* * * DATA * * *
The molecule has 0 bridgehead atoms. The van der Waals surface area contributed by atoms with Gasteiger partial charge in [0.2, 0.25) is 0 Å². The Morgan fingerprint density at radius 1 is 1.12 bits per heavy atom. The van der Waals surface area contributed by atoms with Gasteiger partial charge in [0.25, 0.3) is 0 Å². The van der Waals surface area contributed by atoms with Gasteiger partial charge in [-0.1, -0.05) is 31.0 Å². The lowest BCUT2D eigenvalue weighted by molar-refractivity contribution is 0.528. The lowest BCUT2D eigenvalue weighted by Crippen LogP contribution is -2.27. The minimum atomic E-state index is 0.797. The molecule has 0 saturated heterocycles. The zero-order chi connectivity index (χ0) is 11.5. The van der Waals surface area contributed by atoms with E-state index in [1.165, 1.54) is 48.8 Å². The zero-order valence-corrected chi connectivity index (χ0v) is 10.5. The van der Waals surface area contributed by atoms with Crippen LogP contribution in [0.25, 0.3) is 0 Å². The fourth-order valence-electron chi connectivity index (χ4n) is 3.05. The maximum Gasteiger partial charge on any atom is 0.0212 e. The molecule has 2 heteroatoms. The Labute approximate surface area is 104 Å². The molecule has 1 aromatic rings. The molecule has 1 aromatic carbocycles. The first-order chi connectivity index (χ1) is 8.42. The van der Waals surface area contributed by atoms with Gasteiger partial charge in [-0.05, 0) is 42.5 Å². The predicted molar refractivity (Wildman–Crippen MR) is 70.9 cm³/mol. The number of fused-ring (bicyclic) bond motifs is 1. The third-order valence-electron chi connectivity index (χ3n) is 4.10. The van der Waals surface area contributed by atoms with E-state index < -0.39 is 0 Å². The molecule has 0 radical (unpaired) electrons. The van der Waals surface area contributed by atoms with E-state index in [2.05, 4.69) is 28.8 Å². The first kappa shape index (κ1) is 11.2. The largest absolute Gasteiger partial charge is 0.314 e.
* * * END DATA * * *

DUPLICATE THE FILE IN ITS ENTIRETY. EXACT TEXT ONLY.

The molecule has 0 bridgehead atoms. The van der Waals surface area contributed by atoms with Gasteiger partial charge in [0.2, 0.25) is 0 Å². The Morgan fingerprint density at radius 1 is 1.12 bits per heavy atom. The van der Waals surface area contributed by atoms with Gasteiger partial charge in [0.25, 0.3) is 0 Å². The van der Waals surface area contributed by atoms with Gasteiger partial charge in [-0.1, -0.05) is 31.0 Å². The lowest BCUT2D eigenvalue weighted by molar-refractivity contribution is 0.528. The lowest BCUT2D eigenvalue weighted by Crippen LogP contribution is -2.27. The minimum atomic E-state index is 0.797. The molecule has 0 saturated heterocycles. The zero-order chi connectivity index (χ0) is 11.5. The van der Waals surface area contributed by atoms with E-state index in [1.165, 1.54) is 48.8 Å². The zero-order valence-corrected chi connectivity index (χ0v) is 10.5. The van der Waals surface area contributed by atoms with Crippen LogP contribution in [0.25, 0.3) is 0 Å². The fourth-order valence-electron chi connectivity index (χ4n) is 3.05. The maximum Gasteiger partial charge on any atom is 0.0212 e. The molecule has 2 heteroatoms. The Labute approximate surface area is 104 Å². The molecule has 1 aromatic rings. The molecule has 1 aromatic carbocycles. The first-order chi connectivity index (χ1) is 8.42. The van der Waals surface area contributed by atoms with Gasteiger partial charge in [-0.05, 0) is 42.5 Å². The predicted molar refractivity (Wildman–Crippen MR) is 70.9 cm³/mol. The number of fused-ring (bicyclic) bond motifs is 1. The third-order valence-electron chi connectivity index (χ3n) is 4.10. The van der Waals surface area contributed by atoms with E-state index < -0.39 is 0 Å². The molecule has 0 radical (unpaired) electrons. The van der Waals surface area contributed by atoms with E-state index in [2.05, 4.69) is 28.8 Å². The first kappa shape index (κ1) is 11.2. The largest absolute Gasteiger partial charge is 0.314 e.